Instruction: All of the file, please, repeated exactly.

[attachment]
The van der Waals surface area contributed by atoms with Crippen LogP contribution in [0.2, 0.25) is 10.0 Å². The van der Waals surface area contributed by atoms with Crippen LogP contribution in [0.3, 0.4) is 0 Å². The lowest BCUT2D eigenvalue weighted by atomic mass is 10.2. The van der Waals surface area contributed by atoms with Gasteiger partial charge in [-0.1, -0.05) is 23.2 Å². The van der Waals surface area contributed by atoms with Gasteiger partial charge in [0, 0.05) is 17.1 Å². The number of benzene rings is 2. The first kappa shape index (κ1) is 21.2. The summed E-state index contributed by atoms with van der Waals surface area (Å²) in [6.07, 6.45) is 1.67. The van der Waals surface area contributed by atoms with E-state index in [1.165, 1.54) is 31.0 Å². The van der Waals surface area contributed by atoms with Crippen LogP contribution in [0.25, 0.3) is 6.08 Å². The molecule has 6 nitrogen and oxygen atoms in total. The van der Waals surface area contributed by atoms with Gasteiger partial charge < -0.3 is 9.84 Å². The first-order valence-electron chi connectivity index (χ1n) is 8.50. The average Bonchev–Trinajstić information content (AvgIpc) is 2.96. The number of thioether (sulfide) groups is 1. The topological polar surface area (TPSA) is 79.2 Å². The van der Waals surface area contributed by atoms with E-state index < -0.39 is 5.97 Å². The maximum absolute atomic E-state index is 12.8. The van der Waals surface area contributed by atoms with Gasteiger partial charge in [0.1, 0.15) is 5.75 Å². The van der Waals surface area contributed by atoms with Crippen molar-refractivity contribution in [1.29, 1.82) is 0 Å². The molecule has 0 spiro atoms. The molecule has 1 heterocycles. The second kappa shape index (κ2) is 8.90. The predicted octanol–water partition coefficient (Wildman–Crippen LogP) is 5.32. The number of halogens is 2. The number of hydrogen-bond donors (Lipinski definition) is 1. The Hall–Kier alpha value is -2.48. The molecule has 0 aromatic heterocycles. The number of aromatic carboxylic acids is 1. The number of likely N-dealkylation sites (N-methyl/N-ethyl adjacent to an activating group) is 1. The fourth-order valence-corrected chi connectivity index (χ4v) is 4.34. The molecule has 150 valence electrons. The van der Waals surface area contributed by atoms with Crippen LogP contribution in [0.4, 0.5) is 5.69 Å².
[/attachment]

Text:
The van der Waals surface area contributed by atoms with Crippen LogP contribution in [0.2, 0.25) is 10.0 Å². The van der Waals surface area contributed by atoms with Crippen LogP contribution in [0.3, 0.4) is 0 Å². The lowest BCUT2D eigenvalue weighted by atomic mass is 10.2. The van der Waals surface area contributed by atoms with Gasteiger partial charge in [-0.1, -0.05) is 23.2 Å². The van der Waals surface area contributed by atoms with Gasteiger partial charge in [0, 0.05) is 17.1 Å². The number of benzene rings is 2. The first kappa shape index (κ1) is 21.2. The summed E-state index contributed by atoms with van der Waals surface area (Å²) in [6.07, 6.45) is 1.67. The van der Waals surface area contributed by atoms with E-state index in [1.165, 1.54) is 31.0 Å². The van der Waals surface area contributed by atoms with Crippen LogP contribution in [0.25, 0.3) is 6.08 Å². The molecule has 6 nitrogen and oxygen atoms in total. The van der Waals surface area contributed by atoms with Gasteiger partial charge < -0.3 is 9.84 Å². The first-order valence-electron chi connectivity index (χ1n) is 8.50. The average Bonchev–Trinajstić information content (AvgIpc) is 2.96. The number of thioether (sulfide) groups is 1. The topological polar surface area (TPSA) is 79.2 Å². The van der Waals surface area contributed by atoms with E-state index < -0.39 is 5.97 Å². The maximum absolute atomic E-state index is 12.8. The van der Waals surface area contributed by atoms with Gasteiger partial charge in [0.1, 0.15) is 5.75 Å². The van der Waals surface area contributed by atoms with Crippen molar-refractivity contribution in [1.29, 1.82) is 0 Å². The molecule has 0 spiro atoms. The molecule has 1 heterocycles. The second kappa shape index (κ2) is 8.90. The predicted octanol–water partition coefficient (Wildman–Crippen LogP) is 5.32. The number of halogens is 2. The number of hydrogen-bond donors (Lipinski definition) is 1. The Hall–Kier alpha value is -2.48. The molecule has 0 aromatic heterocycles. The number of aromatic carboxylic acids is 1. The number of likely N-dealkylation sites (N-methyl/N-ethyl adjacent to an activating group) is 1. The fourth-order valence-corrected chi connectivity index (χ4v) is 4.34. The molecule has 150 valence electrons. The van der Waals surface area contributed by atoms with Crippen LogP contribution in [0.4, 0.5) is 5.69 Å².